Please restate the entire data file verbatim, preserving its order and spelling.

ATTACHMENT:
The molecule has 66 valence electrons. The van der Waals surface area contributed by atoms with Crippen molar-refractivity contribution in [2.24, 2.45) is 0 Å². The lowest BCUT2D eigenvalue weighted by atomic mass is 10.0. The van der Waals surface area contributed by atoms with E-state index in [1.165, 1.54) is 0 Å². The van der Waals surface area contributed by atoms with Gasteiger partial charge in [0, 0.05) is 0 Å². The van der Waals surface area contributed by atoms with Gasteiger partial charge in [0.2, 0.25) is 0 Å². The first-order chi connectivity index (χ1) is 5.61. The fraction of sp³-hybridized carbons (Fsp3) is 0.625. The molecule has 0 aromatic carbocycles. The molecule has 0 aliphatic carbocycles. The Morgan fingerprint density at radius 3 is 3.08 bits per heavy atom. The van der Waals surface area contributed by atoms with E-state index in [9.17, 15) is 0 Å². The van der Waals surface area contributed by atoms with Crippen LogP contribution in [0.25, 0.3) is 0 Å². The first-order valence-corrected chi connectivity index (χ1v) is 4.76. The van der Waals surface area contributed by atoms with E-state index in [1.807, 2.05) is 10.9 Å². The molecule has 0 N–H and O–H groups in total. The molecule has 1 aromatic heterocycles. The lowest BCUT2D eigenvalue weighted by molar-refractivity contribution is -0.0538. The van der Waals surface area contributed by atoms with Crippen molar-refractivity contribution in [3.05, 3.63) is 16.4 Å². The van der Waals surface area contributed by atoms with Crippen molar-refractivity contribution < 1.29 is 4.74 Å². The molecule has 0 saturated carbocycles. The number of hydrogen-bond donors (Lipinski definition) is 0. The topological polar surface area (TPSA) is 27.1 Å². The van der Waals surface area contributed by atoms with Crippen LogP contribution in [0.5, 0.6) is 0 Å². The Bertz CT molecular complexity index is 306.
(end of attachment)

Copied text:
The molecule has 66 valence electrons. The van der Waals surface area contributed by atoms with Crippen molar-refractivity contribution in [2.24, 2.45) is 0 Å². The lowest BCUT2D eigenvalue weighted by atomic mass is 10.0. The van der Waals surface area contributed by atoms with E-state index in [1.165, 1.54) is 0 Å². The van der Waals surface area contributed by atoms with Gasteiger partial charge in [0, 0.05) is 0 Å². The van der Waals surface area contributed by atoms with Gasteiger partial charge in [0.2, 0.25) is 0 Å². The first-order chi connectivity index (χ1) is 5.61. The fraction of sp³-hybridized carbons (Fsp3) is 0.625. The molecule has 0 aromatic carbocycles. The molecule has 0 aliphatic carbocycles. The Morgan fingerprint density at radius 3 is 3.08 bits per heavy atom. The van der Waals surface area contributed by atoms with E-state index in [9.17, 15) is 0 Å². The van der Waals surface area contributed by atoms with Crippen LogP contribution in [0.25, 0.3) is 0 Å². The first-order valence-corrected chi connectivity index (χ1v) is 4.76. The van der Waals surface area contributed by atoms with E-state index in [1.807, 2.05) is 10.9 Å². The molecule has 0 N–H and O–H groups in total. The molecule has 1 aromatic heterocycles. The lowest BCUT2D eigenvalue weighted by molar-refractivity contribution is -0.0538. The van der Waals surface area contributed by atoms with Crippen molar-refractivity contribution in [3.05, 3.63) is 16.4 Å². The van der Waals surface area contributed by atoms with Crippen molar-refractivity contribution < 1.29 is 4.74 Å². The molecule has 0 saturated carbocycles. The number of hydrogen-bond donors (Lipinski definition) is 0. The topological polar surface area (TPSA) is 27.1 Å². The van der Waals surface area contributed by atoms with Crippen LogP contribution in [0.5, 0.6) is 0 Å². The Bertz CT molecular complexity index is 306.